Graphics (io2d) is deferred: Many thanks to Michael McLaughlin especially, and to Guy Davidson, Michael Kazakov, and David Ludwig for their assistance with the design, specification, and implementation of this cross-platform library. This is a project that has been worked on for several years, and for the past two years has been primarily responding to committee tweak requests; unfortunately, although the committee requested a series of updates to the proposal that have been applied, at this meeting the committee decided that it does not have interest to pursue further work on graphics in any form at this time after all. However, the io2d project will continue, and be available on package managers (Conan, vcpkg), and we expect a renewed proposal in the medium term; in the meantime, watch Guy Davidson’s blog for news and updates.

Also, LEWG adopted P0921r2 as a statement of their direction for future C++ standard library evolution compatibility guarantees.

Updates on other major proposals

Here are other major items in progress. You’ll notice that the first six (6!) of them mention expectations for our next meeting this November in San Diego. Not all of those items will make C++20 in San Diego, but people are going to try. It’s not surprising that San Diego is going to be a busy meeting, though; that was expected, because it’s the last meeting to merge major features into C++20, and deadlines are famously motivational. — Just do not expect all of the following to make C++20, and I’m listing them in rough order starting with the most likely to make it in.

(very likely for C++20) Ranges: In my previous trip report I mentioned that the core concepts from the Ranges TS were expected to make C++20, but the rest of the Ranges TS would be “C++20 or C++23.” Since then we have made faster than expected progress, and it now looks like Ranges is “likely” to make C++20 in the next meeting or two. For those interested in details, in addition to all of the Ranges TS, also paper P0789 on Range Adaptors and Utilities have now progressed to detailed wording review and are targeting C++20. In sum, to quote Eric Niebler: “If you liked the Ranges TS, you’ll love C++20.”

(likely for C++20) Concepts: “convenience” notation for constrained templates: We already added the concepts core feature to C++20, and at this meeting we had further discussions on adding a convenience syntax to write constrained templates without resorting to the low-level “requires” keyword. The two major active proposals that received discussion were from Bjarne Stroustrup and from me. The good news is that the Evolution Working Group (EWG) liked both, which means that for the first time we have a proposal based on the TS syntax (Bjarne’s preference) that could get consensus to be approved!

The key people are continuing to work to come up with a merged proposal that might be adoptable for C++20 in November in San Diego, and I’m pleased to report that as of this post-meeting mailing we for the first time have a unified proposal that lists most of the previous authors of papers in this area as coauthors, you can find it here: P1141R0: “Yet another approach for constrained declarations.” I’m guardedly optimistic that we may have a winner here; we’ll know in San Diego. (I sometimes delay my trip report until the post-meeting mailing is available so that everyone can see the latest papers, and knowing that this new paper was coming was one reason I delayed this report.)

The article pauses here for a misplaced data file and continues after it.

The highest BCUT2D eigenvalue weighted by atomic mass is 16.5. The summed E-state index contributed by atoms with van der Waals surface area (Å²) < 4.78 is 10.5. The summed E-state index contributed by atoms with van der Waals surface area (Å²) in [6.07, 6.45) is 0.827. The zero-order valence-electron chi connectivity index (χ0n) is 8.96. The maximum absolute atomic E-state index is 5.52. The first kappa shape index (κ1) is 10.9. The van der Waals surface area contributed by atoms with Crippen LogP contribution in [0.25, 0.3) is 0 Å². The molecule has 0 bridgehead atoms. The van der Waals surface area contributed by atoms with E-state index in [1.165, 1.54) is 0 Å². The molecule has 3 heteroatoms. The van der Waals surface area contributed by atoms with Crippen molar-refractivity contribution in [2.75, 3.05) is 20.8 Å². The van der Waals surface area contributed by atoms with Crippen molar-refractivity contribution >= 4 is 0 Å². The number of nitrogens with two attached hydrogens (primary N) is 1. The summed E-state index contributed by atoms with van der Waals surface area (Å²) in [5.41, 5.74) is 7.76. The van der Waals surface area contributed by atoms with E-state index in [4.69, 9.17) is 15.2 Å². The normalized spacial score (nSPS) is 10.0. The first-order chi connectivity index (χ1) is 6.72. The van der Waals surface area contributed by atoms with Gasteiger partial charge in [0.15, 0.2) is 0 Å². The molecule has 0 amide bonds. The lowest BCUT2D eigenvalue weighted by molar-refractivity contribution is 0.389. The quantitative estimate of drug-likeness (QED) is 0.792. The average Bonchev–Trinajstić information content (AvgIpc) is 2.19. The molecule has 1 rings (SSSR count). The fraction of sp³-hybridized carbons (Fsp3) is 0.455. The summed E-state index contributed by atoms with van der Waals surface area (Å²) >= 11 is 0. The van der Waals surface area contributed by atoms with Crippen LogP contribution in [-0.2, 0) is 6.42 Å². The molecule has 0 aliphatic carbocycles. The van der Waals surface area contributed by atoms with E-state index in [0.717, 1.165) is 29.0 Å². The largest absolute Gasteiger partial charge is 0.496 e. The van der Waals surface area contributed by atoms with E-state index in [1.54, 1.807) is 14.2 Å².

(maybe for C++20) Coroutines: EWG considered an alternative, then decided to go forward with the TS approach. That came up for full committee vote but fell just short and was not adopted for C++20; the proposers will continue to work on improving consensus over the summer by addressing remaining concerns and we expect coroutines to be proposed again for C++20 at our November meeting in San Diego.

Modules: For the first time, the committee saw a merged approach that both major proposers said satisfies their requirements; that announcement was met by applause in the room. The merged proposal aims to combine the “best of” the Modules TS and the Atom alternative proposal, and that direction was approved by EWG. EWG did not approve the poll to incorporate a subset of it into C++20 at this meeting; it is not yet clear whether part of the proposal can make C++20 but we are going to have an extra two-day meeting in September to help make progress and we expect it to be proposed again for C++20 at our November meeting in San Diego.

Executors: This is still not expected to be part of C++20, but key people have not given up and are trying to make it happen, and one never can tell. We are going to hold an extra two-day meeting in September to help make progress on Executors, and expect to have a lively discussion about options to merge all or parts of it into C++20 in November in San Diego.